|By Marketwire .||
|September 21, 2012 07:06 PM EDT||
POMONA, CA -- (Marketwire) -- 09/21/12 -- Every 15 seconds, an older adult is seen in an emergency department for a fall-related injury. Falls are the leading cause of both fatal and nonfatal injuries for those ages 65 and over. And the chances of falling and being seriously injured in a fall increase with age.
Western University of Health Sciences in Pomona, Calif., joins the National Council on Aging in celebrating Falls Prevention Awareness Day on Sept. 22, 2012.
WesternU's Patient Care Center provides many services to aid in reducing the risk of falling, including community outreach. On behalf of the Eye Care Center, College of Optometry Chief of Neuro-Optometric Rehabilitation Valerie Wren, OD, FAAO, recently gave an informational talk to the Arcadia Community Center on "Vision and Fall Prevention." This talk targeted community seniors to help promote vision and safety. College of Optometry third-year students provided 42 vision and balance screenings as well as strategies for fall prevention.
"One in three adults over the age of 65 falls every year, and many fall again and again. Less than half will mention this to their health care providers, so we need to be more proactive about asking about history of falls," Wren said. "Regular vision care is so important for this age demographic, for safety and to maintain their independence in the community."
The Eye Care Center, http://www.westernupcc.com/eye.html, at Western University of Health Sciences, at 795 E. Second St., Pomona, Calif. 91766, offers a comprehensive, interprofessional approach with the latest instrumentation and techniques to manage even the most challenging eye and vision problems. The Eye Care Center provides low vision rehabilitation, vision therapy and neuro-optometric rehabilitation.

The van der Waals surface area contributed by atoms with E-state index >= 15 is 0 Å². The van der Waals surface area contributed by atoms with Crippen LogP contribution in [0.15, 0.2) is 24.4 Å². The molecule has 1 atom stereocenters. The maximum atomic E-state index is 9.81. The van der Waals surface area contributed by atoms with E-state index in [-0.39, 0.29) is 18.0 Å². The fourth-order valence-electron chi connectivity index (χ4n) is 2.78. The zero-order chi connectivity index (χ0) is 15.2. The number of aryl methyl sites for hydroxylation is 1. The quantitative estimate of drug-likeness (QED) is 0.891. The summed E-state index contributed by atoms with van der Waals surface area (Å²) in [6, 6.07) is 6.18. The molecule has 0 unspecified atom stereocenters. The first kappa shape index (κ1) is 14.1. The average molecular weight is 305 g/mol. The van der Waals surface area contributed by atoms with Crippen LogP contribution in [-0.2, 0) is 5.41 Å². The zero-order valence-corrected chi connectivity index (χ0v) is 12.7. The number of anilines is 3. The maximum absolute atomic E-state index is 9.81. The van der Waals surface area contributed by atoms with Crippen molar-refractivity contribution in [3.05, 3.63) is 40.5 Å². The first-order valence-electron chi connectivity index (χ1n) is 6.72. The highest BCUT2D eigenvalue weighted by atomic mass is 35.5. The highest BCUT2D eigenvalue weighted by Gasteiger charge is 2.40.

College of Optometry Assistant Professor Kierstyn Napier-Dovorany, OD, FAAO, is conducting a study with Victoria Graham, DPT, OCS, NCS, of California State University, Northridge, on the effect of visual impairment on falls to determine the best tests for optometrists to perform on people with visual impairments so that those at risk of falling can be evaluated by a professional before they have a fall.
"We are looking at both simple mobility tests that are visually sensitive and vision tests that may correlate with falls," Napier-Dovorany said. "What we are noticing is people with poor contrast sensitivity, which is the ability to see shades of gray such as a typical concrete curb, which can lead to a trip or fall."
Faculty members and students in the College of Allied Health Professions Department of Physical Therapy Education are educating local seniors while evaluating the Stand Up and Be Strong program. The study, funded by a WesternU grant and conducted by Department of Physical Therapy Education faculty members Mary Hudson-McKinney, PT, MS, DPT, NCS, Donna Redman-Bentley, PT, PhD, and Dayle Armstrong, PT, MS, DPT, follows subjects over a six-month cycle.
"We're looking at the predictive value of a common tool called Stand Up and Be Strong," Hudson-McKinney said. "It's an indirect measure of lower extremity muscle strength, so a person can very easily see if they have a lot of difficulty getting out of a chair. That might be a sign of increasing fall risk."
Doctor of Physical Therapy students visit senior centers and work in pairs with each individual. They take a comprehensive health history, review medications, find out if they have a history of prior falls, and do repeated sit-to-stand measures.
"We follow individuals over a six-month time to see how predictive that test was," Hudson-McKinney said. "While we're seeing them, we're educating them through the process, as well."
WesternU's Patient Care Center: http://www.westernupcc.com.
Falls Prevention Awareness Day: http://www.ncoa.org/FPAD.
Office: (909) 469-5402